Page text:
GABAergic synaptic transmission regulates calcium influx during spike-timing dependent plasticity

Front Synaptic Neurosci. 2010 Jun 28:2:16. doi: 10.3389/fnsyn.2010.00016. eCollection 2010.

Abstract

Coincident pre- and postsynaptic activity of hippocampal neurons alters the strength of gamma-aminobutyric acid (GABA(A))-mediated inhibition through a Ca(2+)-dependent regulation of cation-chloride cotransporters. This long-term synaptic modulation is termed GABAergic spike-timing dependent plasticity (STDP). In the present study, we examined whether the properties of the GABAergic synapses themselves modulate the required postsynaptic Ca(2+) influx during GABAergic STDP induction. To do this we first identified GABAergic synapses between cultured hippocampal neurons based on their relatively long decay time constants and their reversal potentials which lay close to the resting membrane potential. GABAergic STDP was then induced by coincidentally (±1 ms) firing the pre- and postsynaptic neurons at 5 Hz for 30 s, while postsynaptic Ca(2+) was imaged with the Ca(2+)-sensitive fluorescent dye Fluo4-AM. In all cases, the induction of GABAergic STDP increased postsynaptic Ca(2+) above resting levels. We further found that the magnitude of this increase correlated with the amplitude and polarity of the GABAergic postsynaptic current (GPSC); hyperpolarizing GPSCs reduced the Ca(2+) influx in comparison to both depolarizing GPSCs, and postsynaptic neurons spiked alone. This relationship was influenced by both the driving force for Cl(-) and GABA(A) conductance (which had positive correlations with the Ca(2+) influx). The spike-timing order during STDP induction did not influence the correlation between GPSC amplitude and Ca(2+) influx, which is likely accounted for by the symmetrical GABAergic STDP window.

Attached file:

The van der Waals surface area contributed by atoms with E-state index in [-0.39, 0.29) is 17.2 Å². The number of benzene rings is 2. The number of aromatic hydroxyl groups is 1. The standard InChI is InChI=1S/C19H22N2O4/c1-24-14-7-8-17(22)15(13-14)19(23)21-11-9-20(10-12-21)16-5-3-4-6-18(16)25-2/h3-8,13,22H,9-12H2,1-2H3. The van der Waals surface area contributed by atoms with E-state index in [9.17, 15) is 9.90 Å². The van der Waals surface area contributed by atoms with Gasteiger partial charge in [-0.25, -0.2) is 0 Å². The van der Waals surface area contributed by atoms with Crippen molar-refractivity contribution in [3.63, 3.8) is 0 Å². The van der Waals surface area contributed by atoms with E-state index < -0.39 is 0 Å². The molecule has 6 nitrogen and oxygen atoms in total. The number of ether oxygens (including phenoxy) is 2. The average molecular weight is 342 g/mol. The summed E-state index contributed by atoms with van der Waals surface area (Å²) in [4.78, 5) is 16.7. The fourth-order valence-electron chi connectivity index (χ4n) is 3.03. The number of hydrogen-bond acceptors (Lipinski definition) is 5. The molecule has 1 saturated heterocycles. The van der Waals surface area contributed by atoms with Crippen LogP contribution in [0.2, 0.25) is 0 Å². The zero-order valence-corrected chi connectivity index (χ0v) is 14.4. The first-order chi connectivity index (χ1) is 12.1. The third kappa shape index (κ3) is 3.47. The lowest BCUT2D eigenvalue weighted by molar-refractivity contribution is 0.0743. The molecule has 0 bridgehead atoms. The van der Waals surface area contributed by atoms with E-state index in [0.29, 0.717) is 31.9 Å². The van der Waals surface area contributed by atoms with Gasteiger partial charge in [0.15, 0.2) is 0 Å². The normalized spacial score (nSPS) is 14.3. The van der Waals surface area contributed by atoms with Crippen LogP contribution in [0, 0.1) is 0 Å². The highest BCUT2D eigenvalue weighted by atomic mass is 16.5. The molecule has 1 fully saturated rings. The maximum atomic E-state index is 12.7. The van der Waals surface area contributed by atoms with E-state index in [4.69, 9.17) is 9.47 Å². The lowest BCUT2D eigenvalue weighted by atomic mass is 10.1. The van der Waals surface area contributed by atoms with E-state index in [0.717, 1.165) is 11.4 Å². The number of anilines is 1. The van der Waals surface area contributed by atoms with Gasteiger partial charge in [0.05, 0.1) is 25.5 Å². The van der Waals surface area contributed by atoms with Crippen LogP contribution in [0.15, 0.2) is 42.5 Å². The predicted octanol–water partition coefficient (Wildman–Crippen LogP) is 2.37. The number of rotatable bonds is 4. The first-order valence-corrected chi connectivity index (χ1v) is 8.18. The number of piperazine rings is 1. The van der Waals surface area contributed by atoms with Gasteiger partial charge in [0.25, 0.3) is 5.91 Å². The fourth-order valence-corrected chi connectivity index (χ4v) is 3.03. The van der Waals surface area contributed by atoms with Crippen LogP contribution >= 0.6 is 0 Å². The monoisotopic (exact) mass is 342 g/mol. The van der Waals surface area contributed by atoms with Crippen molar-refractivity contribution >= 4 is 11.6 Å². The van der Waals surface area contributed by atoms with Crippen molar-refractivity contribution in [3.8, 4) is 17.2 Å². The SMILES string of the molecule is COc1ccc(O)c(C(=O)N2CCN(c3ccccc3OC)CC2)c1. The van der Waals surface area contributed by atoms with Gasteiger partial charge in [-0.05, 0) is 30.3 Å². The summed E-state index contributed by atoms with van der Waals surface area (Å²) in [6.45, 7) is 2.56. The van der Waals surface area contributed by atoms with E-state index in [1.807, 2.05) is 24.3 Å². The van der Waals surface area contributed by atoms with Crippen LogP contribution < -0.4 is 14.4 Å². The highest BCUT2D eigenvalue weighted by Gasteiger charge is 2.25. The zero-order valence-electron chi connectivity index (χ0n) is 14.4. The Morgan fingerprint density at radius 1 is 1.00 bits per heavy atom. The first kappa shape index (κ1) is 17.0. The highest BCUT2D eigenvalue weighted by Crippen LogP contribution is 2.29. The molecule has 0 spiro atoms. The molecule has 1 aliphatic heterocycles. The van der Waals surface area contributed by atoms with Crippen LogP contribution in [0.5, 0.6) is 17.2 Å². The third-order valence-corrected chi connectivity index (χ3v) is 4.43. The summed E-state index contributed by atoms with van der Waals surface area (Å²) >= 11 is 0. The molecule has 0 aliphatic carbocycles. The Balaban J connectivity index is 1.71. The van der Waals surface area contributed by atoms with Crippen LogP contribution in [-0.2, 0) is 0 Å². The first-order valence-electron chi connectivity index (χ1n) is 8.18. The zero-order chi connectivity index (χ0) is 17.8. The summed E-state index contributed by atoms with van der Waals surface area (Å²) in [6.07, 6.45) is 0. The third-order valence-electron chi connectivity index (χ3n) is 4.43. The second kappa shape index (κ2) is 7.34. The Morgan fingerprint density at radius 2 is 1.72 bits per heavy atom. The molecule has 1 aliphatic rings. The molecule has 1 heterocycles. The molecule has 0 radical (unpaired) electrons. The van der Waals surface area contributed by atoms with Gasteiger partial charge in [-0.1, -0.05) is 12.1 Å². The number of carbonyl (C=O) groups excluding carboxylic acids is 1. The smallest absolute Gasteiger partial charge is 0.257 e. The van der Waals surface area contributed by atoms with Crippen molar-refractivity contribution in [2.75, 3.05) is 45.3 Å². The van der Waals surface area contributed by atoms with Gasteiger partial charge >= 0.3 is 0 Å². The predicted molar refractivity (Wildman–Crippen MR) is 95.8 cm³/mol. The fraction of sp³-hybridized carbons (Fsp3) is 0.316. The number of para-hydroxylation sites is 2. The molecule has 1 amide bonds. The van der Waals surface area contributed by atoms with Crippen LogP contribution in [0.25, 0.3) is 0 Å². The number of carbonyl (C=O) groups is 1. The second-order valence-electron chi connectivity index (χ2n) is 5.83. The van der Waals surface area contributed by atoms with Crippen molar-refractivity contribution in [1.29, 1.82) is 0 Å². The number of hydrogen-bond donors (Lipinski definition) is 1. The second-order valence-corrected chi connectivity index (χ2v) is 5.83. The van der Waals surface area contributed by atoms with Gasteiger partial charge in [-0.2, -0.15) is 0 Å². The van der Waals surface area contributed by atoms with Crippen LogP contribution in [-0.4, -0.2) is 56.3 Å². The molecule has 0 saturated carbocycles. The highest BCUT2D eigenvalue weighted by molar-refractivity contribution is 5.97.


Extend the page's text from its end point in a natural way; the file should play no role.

Keywords: KCC2; NKCC1; calcium; cation-chloride cotransporter; chloride; hippocampus; inhibitory synaptic transmission; spike-timing dependent plasticity.